Test Yourself also has a Social Mode, designed to “evaluate your friends and allow them to answer questions about you via PlayStation Network – you’ll learn more about your own personality and find out how you come across to others.”  Basically, you answer various questions about your own personality, and then your friends can be invited to answer questions about you. These range from whether you think they get lost easily to the somewhat offensive questions of whether they are “sharp as a tack or somewhat retarded.” This is intended to increase your awareness of what others think about you.

I was more than a little shocked to see the term “retarded” used by such a “professional” piece of software, especially when it was used as a negative descriptor. While I’m not the most politically correct person in the world, I found it extremely close-minded  and in poor form, for the developers to allow that term to be used in the way that it was. It makes me question the credibility of the “scientific professionals” behind it, and for me it tarnished the legitimacy of Test Yourself.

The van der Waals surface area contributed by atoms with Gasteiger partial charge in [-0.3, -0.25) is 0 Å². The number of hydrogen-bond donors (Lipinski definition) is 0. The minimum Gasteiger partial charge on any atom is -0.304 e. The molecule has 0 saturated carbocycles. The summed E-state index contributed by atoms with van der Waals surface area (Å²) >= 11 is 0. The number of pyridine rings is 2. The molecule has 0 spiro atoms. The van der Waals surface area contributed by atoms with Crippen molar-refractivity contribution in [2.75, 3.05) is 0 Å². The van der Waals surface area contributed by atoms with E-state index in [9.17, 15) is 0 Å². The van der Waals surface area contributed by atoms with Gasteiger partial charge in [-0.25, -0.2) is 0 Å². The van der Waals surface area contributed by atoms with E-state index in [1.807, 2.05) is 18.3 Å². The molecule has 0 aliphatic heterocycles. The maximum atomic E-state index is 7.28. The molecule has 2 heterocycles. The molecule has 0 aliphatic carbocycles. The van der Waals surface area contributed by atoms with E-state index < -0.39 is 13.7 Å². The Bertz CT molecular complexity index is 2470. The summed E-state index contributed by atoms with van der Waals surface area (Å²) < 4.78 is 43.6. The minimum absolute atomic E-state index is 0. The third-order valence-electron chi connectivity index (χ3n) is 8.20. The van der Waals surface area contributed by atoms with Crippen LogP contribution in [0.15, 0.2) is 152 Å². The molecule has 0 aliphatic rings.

Final Thoughts:

Test Yourself is a really cool concept that seeks to give players a greater understanding of both psychology and themselves. However, the execution of the game leaves a lot to be desired, and can leave players felling more confused that enlightened. Test Yourself is priced to be accessible, and the low price makes it worth a look if you are interested in psychology or self-study. However, gamers who are looking for an in depth game that offers true insight will likely be disappointed.


A Joint Review by Amy Nelson & Troy Benedict

About Amy

U.S. Senior Editor/Deputy EIC at BrutalGamer, mother of 5, gamer, reader, wife to @MacAnthony, and all-around bad-ass (no, not really)